Publicly, we almost always encourage others to “tell us the truth.” What are trying to promote is our open mind and the willingness to be confronted by those things that others see in us. We say that we welcome the truth even if unpleasant.
Until the truth is actually unpleasant. And hurts our feelings because it hits a little bit close to home. And causes us to rethink our open-mind policy.
Though there is a certain ease in maintaining surface level relationships, conversations and social networks, it turns into a kind of prison. Jesus spoke bluntly to those who did not want to hear the truth in John 8:31-32 where he says “If you hold to my teaching, you are really my disciples. Then you will know the truth and the truth will set you free.” When we no longer have to hide the things co-habiting our souls we are truly set free. When someone speaks the truth to us—however unpleasant— and it is the key to opening the cell door, they have done us one of the great benevolent acts that can be done. They have loved us.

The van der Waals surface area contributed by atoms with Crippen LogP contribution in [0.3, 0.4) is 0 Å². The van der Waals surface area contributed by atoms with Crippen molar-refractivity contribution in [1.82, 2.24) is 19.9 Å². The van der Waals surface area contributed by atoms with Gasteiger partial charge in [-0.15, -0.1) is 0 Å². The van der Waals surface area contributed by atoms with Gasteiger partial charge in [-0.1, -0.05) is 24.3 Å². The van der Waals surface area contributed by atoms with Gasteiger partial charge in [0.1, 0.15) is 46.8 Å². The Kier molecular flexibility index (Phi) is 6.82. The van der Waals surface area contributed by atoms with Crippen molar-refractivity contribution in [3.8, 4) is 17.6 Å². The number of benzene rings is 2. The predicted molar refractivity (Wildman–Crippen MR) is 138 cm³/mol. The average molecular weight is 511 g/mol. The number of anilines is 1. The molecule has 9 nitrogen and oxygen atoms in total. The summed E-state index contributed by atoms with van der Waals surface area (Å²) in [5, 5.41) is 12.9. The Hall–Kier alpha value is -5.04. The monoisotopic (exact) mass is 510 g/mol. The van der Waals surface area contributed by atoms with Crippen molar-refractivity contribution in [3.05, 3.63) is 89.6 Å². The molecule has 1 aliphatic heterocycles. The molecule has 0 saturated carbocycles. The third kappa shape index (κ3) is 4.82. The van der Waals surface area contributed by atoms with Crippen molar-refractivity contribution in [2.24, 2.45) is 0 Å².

Will you as a disciple encourage the same searching and revelation on the part of God? Are you willing to let the Holy Spirit root around in your soul, opening boxes and nudging aside secret compartments so that he can bring the truth to the surface? No matter how uncomfortable and even painful it might be? In the psalmists words, inviting God to reveal our myriad hidden secrets is the key to freedom. We’re unable to walk the narrow path unguided and in the dark. We must have one who has gone this way before to lead us and show us where the stepping stones are. We need to the lamp of God’s Word to bathe the path in light.
Even if what he digs up is unpleasant. Even if our feelings are hurt because the things we believed to be hidden are suddenly brought to light.
Because ultimately, life with God is better than life without God. Because life with our rough edges revealed is better than a life consumed with masking and hiding them. Will you invite God to search you and know your heart?